5 open-world video games with some of the best driving mechanics
While dedicated racing video games exist to liven up serious racing enthusiasts, most casual players have fun driving around in an open-world video game from a limited selection of cars. Sometimes, players may choose to take a break from all the missions to go for a late-night drive.
That’s not to say that open-world games do not have great driving mechanics. Far from it, in fact. Games have shown in recent years that even in large-scale sprawling open worlds, there is still space for a decent driving experience.
Intuitive driving designs have been implemented in many open-world video games for an enjoyable and complex driving experience. In this list are five such examples of open-world video games where driving was not as simple as pressing a single button to go forward and then another to take a left turn.
Explore these open-world video games where driving was fun
1) GTA V
Rockstar Games has been in the business of making large-scale modern open-world games for years now, and GTA V was the culmination of all the experience gained from the games that came before. So naturally, driving was also a significant improvement.
Driving has always been a constantly developing factor throughout the GTA games, and GTA V delivers greatly in that regard. This video game is arguably the best open-world with the most realistic driving mechanics in recent years. This video game features an excellent intuitive driving control with proper brake times and acceleration.
Weather also plays a great deal in how a vehicle will perform on the road, with going too fast during rains resulting in skidding. Accidents visibly affect the vehicle, with too much damage to the engine resulting in the vehicle stopping working. Little touches like this result in GTA V and GTA online still being a fun experience to play today.
2) Watch Dogs Legion
While not as realistic as GTA V, Watch Dogs Legion has a decent level of driving mechanics to benefit its open world. As this video game series centers around hacking, players can hack other cars and electronics on the go, enabling them to take control and use it to their advantage.
Thus, driving in this game is a more straightforward, easier experience so that players can hack other devices while driving. This allows for an overall more fun mechanic of players hacking another car or bike while still driving around in their vehicle.
Driving is also a significant improvement from the previous video games, with each vehicle feeling heavy and weighted, resulting in better turning and an overall more realistic experience. While controls are still relatively simple, this is mainly done, so controlling a car via remote hacking is a fun task rather than a cumbersome experience.
3) Days Gone
Days Gone was not a great video game, with a story that left a lot to be desired and underperforming in sales. However, the driving in the game was quite enjoyable. Rather, it would be ridden since players can only access protagonist Deacon’s bike as a mode of transport.
One of the game's core features, the bike has to be maintained and tuned to keep it in prime condition, with fueling being the main concern. Despite these maintenance requirements, the actual riding around felt smooth and looked cool. The handling might take a little used to by players, but it's mostly smooth sailing from there once that hurdle is over.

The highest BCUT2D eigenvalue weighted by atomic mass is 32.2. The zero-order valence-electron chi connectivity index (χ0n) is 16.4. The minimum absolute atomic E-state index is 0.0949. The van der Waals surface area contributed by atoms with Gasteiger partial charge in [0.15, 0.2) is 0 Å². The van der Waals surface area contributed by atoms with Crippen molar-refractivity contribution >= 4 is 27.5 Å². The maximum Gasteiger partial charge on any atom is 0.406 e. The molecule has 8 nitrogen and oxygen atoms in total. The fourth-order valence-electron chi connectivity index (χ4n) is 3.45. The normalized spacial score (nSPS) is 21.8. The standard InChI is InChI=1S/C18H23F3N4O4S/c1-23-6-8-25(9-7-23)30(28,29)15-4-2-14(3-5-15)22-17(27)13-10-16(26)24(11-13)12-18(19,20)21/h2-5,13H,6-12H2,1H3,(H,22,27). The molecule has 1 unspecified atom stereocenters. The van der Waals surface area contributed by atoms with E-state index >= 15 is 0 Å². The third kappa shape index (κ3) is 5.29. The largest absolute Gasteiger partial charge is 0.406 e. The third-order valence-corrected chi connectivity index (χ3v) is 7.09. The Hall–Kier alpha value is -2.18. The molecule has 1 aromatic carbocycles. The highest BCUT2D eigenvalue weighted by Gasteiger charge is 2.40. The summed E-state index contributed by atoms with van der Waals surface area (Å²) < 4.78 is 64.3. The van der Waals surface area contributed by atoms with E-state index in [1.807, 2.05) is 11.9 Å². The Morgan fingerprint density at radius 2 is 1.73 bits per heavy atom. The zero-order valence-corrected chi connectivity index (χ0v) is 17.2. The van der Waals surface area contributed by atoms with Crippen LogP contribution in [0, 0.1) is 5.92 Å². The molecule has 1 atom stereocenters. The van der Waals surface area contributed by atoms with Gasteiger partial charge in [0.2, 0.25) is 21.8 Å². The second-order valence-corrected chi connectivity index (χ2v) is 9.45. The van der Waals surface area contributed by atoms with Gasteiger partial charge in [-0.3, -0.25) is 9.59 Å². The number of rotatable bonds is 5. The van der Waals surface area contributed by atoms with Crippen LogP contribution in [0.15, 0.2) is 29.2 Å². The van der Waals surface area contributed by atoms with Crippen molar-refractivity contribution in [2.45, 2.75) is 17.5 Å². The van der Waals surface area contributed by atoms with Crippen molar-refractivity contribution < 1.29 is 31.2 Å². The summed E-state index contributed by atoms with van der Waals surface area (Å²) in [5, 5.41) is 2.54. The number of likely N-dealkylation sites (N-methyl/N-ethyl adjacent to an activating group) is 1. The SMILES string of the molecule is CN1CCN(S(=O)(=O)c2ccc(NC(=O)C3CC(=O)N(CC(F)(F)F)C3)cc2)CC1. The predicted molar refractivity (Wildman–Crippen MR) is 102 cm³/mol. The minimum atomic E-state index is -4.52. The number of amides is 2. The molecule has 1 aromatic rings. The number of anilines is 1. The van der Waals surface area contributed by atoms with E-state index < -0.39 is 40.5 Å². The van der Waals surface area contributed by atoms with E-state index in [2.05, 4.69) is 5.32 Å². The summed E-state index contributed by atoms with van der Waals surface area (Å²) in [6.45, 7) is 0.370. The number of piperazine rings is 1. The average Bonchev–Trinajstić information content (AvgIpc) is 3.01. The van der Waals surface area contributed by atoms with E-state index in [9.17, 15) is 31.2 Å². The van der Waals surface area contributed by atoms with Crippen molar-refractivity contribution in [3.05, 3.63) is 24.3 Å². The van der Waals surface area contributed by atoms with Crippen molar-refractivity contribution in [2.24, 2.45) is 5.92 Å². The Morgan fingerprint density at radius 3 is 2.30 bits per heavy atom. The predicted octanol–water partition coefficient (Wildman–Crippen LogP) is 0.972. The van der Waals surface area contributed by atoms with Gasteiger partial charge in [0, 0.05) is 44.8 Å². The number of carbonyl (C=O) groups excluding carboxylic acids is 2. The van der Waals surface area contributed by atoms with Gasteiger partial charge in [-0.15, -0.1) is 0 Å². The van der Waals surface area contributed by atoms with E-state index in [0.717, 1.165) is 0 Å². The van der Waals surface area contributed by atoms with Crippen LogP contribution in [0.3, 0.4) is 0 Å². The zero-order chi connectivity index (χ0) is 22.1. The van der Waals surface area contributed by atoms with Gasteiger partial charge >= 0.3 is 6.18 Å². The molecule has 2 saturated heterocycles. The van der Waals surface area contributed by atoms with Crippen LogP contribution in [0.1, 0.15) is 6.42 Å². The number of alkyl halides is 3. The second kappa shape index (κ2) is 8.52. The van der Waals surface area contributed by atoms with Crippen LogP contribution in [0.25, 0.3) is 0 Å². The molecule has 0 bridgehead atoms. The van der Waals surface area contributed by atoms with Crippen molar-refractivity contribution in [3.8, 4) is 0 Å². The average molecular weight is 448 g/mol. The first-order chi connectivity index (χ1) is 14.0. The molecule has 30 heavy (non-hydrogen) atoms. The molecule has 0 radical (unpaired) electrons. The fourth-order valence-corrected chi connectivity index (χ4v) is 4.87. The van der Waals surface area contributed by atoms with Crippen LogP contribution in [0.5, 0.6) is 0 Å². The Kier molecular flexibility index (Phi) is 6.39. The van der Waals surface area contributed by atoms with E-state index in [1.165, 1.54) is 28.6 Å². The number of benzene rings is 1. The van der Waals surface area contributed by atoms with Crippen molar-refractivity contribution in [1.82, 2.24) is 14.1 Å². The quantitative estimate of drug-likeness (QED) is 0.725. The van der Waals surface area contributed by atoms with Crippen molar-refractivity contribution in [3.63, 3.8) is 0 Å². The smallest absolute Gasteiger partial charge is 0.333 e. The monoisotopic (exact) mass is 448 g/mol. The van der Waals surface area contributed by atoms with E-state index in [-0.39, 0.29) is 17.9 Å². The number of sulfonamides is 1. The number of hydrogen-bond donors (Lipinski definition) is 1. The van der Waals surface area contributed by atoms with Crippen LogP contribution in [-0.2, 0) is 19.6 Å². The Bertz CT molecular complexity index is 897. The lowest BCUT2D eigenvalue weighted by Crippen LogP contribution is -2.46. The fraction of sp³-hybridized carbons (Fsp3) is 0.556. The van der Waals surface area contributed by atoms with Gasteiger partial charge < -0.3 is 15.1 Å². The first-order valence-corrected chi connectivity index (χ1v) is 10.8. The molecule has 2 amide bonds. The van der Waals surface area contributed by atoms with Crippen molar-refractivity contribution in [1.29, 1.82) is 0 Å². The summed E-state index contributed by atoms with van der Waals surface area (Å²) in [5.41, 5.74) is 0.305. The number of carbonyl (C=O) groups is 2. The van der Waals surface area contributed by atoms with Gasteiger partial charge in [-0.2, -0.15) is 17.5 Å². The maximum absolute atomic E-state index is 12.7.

The bike can be further modified and improved with better handling and equipment to give it an offensive element, helping keep the freakers away. Performance upgrades can also increase speed, durability, carrying capacity, and overall acceleration and speed.
4) Mafia: The Definitive Edition
Mafia: The Definitive Edition’s driving was seemingly received poorly by fans as an example of when realism might be a detracting factor. This resulted from the developer’s dedication to making the drive feel realistic for the setting of the game’s story.
As this video game is set from 1930 through 1938, the vehicles present in the game were historically appropriate and thus moved slowly, compared to the more modern vehicles players were used to in games like GTA and Saints Row. As a result, many players have condemned the game for its design choice.
However, those who looked past these inherent expectations praised the game's driving as era-appropriate. Vehicles felt accordingly heavy, and turning circles were slow, as in real-life vehicles of those times. Combined with the stunning graphical overhaul of his remake, driving around the city was a surreal experience.
5) Batman: Arkham Knight
The final video game in Rocksteady’s Arkham Trilogy saw the addition of a fully functioning and usable Batmobile, serving as the final piece to give the players the full experience of ’being the Batman.' While this vehicle tank has a battle mode for taking on armored tanks, its pursuit mode is a true highlight.
As the name suggests, pursuit mode allows Batman to freely use Batmobile to move about Gotham city, giving chase when required. The car has full driving controls in this mode, with true acceleration and a deceleration button. In addition, rocket propulsion allowed for quick lane changes and sharp turns.
Game design also heightened the experience as clipping into building walls slightly did not put a halt to the movement, as the walls would crumble under the tank’s weight. While vehicles ridden by thugs were quickly taken out with a well-placed sideswipe of the Batmobile. Only time will tell whether Rocksteady will add a similar driveable vehicle to their Suicide Squad video game.
Note: This article reflects the writer's opinions.